Emergency Support for Ukrainian Refugees

by Peace Winds Japan
Emergency Support for Ukrainian Refugees
Emergency Support for Ukrainian Refugees
Emergency Support for Ukrainian Refugees
Emergency Support for Ukrainian Refugees
Emergency Support for Ukrainian Refugees
Emergency Support for Ukrainian Refugees
Emergency Support for Ukrainian Refugees
Emergency Support for Ukrainian Refugees
Emergency Support for Ukrainian Refugees
Emergency Support for Ukrainian Refugees
Emergency Support for Ukrainian Refugees
Emergency Support for Ukrainian Refugees
Emergency Support for Ukrainian Refugees
Emergency Support for Ukrainian Refugees
Emergency Support for Ukrainian Refugees
Emergency Support for Ukrainian Refugees

Project Report | Mar 4, 2022
1st Report: Supporting refugees arriving in Poland

By Peace Winds Japan | Project Leader

Ukraine refugees project in Poland
Ukraine refugees project in Poland

Peace Winds Japan has dispatched staff to Poland to respond to the crisis in Ukraine, and is coordinating with local partner organizations in Ukraine to help provide much-needed assistance.

Currently, our partner organizations in Ukraine are in need of medical supplies, fuel, transportation for evacuation, and food. First and foremost PWJ is providing medical supplies, such as intravenous drips, medicine, gauze, and so on, to approximately 20 hospitals and clinics in Kiev, and then procuring food and medical supplies to support medical facilities that provide mother and child care.

The 325-km road from Warsaw, Poland to the Ukrainian border at Hrebenne, leaving at 3:00 a.m. on March 2, was flat and empty, and we arrived close to the border without any delays. At the local police checkpoint there we were told that vehicles meeting refugees from Ukraine would be allowed to pass through. When we told them that we were a Japanese NGO and were here to support those refugees, and that we wanted to take video footage to report back to Japan, they readily agreed.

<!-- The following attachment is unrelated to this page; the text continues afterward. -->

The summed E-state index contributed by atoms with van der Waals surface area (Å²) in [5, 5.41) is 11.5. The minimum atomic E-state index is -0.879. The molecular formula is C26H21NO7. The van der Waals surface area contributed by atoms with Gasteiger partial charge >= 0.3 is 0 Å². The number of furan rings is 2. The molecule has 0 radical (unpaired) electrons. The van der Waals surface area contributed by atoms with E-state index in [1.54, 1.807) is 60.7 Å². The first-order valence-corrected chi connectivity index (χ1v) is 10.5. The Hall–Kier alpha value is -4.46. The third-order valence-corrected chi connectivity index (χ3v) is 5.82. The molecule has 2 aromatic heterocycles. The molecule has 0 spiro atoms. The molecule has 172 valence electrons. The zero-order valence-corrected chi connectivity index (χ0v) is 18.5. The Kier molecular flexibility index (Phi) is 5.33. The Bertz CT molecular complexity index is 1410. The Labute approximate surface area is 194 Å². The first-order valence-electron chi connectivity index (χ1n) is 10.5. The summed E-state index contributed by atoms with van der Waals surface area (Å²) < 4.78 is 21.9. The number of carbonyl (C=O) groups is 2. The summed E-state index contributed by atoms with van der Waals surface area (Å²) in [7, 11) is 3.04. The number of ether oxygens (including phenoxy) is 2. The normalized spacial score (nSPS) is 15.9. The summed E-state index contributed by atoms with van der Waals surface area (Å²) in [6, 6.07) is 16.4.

Lining the road leading out from the border were a number of support booths, where displaced Ukrainians could receive relief supplies, make rest stops, and receive free SIM cards for phones. Free buses were also in operation, and arrangements were made to get people out of the border area and on to their destinations. Conversely, there was some information coming through that some border points were experiencing only small numbers of refugees, possibly due to the poor conflict situation on the Ukrainian side.

At the emergency relief booths, medical supplies, food, snacks, hot drinks, towels, and other items are shelved and can be taken freely, said a member of Caritas, an international NGO that is providing support in the area, adding that the booths are open 24 hours a day. “When the situation at the border calms down and there is less need for assistance here, we may move to other border points where there is more confusion. The government is in charge of coordinating that.”

Two of those refugees who had got through the border were Natalia, a single mother, and her daughter Ananda, who had evacuated from Chernihiv in northern Ukraine, They told us that as soon as they saw Russian troops they had got into their car and fled, leaving all their belongings behind picking up supplies at the Caritas booth, where they were offered hot drinks. They said they didn’t know anyone in Poland, but had fled anyway, and it took them two days to get across the border. "I don't know what we’re going to do now," said Natalia, who looked weary from the trip.